I stood at the front door, holding it open, welcoming students to a brand new school day. I noticed one or two middle schoolers carrying cardboard trifold displays. Then a poster. Then another trifold. It's obviously Project Day somewhere in the school. And my techie brain immediately thought, "There are so many ways that can be done digitally!" I immediately rattled off four or five apps or sites that would present the same information but could promote digital learning, with zero cost, and could be posted online for the world to see.
As one familiar student walked in, "What class is that for?"
The student struggled to carry the trifold in, "Science," and kept huffing it into school.
Argh. I know the science teachers and wonder why they didn't ask me for ideas.
Another familiar student came in with a poster rolled up. "What is that? What was the project?"
"It's for science. We had to pick a country."
"Countries in science. This is interesting."
I have no idea what the learning objectives were. I have no idea of the cross-curricular goals of science and geography, but I started to soften toward the physical aspect of the project.
I admittedly will lean toward the tech solution in school every time. It's my job. It's who I am. There is value in students doing things digitally. As a school, we need to push the digital tools to help them learn and work and function in tomorrow's world (and today's too).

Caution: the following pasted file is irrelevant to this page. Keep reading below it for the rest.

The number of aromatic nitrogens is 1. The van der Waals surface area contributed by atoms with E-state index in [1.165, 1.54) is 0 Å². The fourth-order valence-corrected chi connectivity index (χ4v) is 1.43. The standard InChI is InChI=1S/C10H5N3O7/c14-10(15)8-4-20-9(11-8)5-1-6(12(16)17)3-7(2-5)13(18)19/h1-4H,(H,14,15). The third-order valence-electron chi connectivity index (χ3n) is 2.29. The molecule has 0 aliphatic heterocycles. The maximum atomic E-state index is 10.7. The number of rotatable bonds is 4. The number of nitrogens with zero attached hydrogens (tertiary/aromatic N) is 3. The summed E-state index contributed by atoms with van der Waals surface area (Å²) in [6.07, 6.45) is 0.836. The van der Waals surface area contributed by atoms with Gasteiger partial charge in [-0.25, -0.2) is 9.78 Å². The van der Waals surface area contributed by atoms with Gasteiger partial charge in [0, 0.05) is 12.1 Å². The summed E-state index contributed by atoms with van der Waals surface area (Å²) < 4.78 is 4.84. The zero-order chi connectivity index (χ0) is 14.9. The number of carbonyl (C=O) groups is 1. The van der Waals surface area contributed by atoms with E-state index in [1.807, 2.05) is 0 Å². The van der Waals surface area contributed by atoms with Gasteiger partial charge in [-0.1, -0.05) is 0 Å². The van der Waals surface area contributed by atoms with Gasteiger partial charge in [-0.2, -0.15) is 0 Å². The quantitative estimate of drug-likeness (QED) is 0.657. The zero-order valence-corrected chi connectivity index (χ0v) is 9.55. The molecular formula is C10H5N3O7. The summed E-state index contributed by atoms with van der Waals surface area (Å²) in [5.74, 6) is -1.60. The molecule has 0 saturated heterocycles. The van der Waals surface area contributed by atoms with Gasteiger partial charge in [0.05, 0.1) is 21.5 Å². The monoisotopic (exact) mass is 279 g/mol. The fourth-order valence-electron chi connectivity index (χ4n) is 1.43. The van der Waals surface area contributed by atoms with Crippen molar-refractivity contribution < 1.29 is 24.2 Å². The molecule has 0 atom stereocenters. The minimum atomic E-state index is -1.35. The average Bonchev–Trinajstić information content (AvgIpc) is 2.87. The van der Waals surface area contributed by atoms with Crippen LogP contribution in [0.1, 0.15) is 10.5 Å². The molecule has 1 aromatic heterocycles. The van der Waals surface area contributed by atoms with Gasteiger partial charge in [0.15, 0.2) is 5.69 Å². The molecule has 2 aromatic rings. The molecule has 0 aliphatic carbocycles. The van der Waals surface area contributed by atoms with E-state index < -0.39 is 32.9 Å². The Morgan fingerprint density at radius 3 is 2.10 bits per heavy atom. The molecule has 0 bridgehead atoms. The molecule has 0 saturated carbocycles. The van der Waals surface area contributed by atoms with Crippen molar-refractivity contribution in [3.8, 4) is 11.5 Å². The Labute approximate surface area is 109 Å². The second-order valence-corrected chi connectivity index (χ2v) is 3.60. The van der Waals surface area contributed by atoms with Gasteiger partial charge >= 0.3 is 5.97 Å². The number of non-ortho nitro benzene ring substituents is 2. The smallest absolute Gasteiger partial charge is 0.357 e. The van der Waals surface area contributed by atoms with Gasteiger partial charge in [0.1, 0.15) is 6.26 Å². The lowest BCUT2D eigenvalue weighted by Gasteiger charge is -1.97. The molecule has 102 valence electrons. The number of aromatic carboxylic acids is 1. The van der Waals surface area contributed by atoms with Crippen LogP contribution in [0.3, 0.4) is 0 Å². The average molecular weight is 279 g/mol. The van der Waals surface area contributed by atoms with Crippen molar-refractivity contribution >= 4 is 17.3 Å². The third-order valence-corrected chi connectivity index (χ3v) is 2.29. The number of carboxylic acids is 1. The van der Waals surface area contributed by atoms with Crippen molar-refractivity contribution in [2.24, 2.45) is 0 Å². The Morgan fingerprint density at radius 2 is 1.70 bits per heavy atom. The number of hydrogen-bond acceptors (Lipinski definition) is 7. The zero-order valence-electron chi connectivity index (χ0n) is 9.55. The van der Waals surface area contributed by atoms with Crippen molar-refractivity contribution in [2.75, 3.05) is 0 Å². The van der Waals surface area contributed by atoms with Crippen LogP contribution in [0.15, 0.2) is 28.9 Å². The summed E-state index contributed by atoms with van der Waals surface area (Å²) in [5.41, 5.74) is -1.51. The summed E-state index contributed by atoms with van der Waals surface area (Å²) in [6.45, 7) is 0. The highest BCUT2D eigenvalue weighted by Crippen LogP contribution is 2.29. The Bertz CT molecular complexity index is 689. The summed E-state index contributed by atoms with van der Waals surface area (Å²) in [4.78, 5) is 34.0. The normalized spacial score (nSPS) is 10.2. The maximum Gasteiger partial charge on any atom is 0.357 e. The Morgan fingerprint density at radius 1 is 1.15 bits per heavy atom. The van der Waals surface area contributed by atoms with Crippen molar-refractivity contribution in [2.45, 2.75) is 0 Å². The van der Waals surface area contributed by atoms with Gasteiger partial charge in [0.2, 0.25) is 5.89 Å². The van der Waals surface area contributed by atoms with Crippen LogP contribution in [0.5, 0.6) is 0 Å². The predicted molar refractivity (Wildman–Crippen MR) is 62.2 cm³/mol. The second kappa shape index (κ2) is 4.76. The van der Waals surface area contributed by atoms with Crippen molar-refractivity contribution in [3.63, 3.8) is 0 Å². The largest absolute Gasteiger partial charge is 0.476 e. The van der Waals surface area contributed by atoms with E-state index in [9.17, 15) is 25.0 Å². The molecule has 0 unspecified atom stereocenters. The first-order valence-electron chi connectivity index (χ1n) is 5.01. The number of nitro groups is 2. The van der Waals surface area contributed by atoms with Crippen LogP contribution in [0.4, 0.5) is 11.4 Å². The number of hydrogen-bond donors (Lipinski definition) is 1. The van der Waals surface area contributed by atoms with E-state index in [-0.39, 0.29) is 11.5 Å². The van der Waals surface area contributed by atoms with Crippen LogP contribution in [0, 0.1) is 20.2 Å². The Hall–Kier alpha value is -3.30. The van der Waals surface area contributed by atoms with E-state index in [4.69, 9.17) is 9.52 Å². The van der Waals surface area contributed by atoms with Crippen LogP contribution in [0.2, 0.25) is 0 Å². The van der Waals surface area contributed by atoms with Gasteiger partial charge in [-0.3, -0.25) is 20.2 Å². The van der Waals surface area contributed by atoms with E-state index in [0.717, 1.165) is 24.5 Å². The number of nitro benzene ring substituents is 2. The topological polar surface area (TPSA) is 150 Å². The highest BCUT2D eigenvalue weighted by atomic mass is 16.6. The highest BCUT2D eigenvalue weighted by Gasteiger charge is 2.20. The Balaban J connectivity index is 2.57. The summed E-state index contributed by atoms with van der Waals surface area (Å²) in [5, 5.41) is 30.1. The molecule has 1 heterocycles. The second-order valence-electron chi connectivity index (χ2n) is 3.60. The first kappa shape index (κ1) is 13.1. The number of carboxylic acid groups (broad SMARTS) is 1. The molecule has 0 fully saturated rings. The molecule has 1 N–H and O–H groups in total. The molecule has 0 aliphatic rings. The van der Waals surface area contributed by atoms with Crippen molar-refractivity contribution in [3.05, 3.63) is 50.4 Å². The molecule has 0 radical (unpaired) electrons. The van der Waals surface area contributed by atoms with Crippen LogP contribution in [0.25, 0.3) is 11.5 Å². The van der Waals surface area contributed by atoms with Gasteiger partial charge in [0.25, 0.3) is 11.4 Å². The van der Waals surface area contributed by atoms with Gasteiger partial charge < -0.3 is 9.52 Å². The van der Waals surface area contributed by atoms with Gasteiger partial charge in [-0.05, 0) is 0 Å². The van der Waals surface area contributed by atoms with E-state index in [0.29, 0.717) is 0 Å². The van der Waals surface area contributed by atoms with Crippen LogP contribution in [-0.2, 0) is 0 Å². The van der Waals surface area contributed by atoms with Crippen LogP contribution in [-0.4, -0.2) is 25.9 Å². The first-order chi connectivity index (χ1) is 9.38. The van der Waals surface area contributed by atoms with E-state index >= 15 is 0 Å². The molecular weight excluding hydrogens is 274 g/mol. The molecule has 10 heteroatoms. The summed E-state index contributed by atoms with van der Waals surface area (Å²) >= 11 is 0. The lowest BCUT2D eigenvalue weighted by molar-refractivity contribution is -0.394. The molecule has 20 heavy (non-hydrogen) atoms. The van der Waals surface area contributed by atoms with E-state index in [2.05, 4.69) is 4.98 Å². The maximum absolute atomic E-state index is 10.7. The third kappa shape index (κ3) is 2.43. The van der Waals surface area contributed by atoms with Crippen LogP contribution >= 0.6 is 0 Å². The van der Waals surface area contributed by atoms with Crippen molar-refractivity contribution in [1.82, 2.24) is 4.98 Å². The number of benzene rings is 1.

But, as I stood there and greeted students, my mind began to wander in the background. Isn't there also value in using scissors and glue, crayons and markers? Isn't there value in taking a physical space and making it into something creative, neat, and informative?
I got the name of the teacher, and she is no tech sloucher. In fact, she is a grandmother who is learning the tech as she goes and eagerly accepts tech input.
And I started to realize that there is value in diversity. If our teachers only play the "tech" card, they miss out on reaching the kids who learn best with messy fingers. If our teachers only play the "research and write a report" card, they miss out on reaching the kids who learn best by making a creative masterpiece. If they only play the "make a poster" card, they miss out on reaching the kids who learn best by taking multiple choice tests... I mean, through writing.
And that leaves me with the question, "Should everything be done digitally?"
What do you think?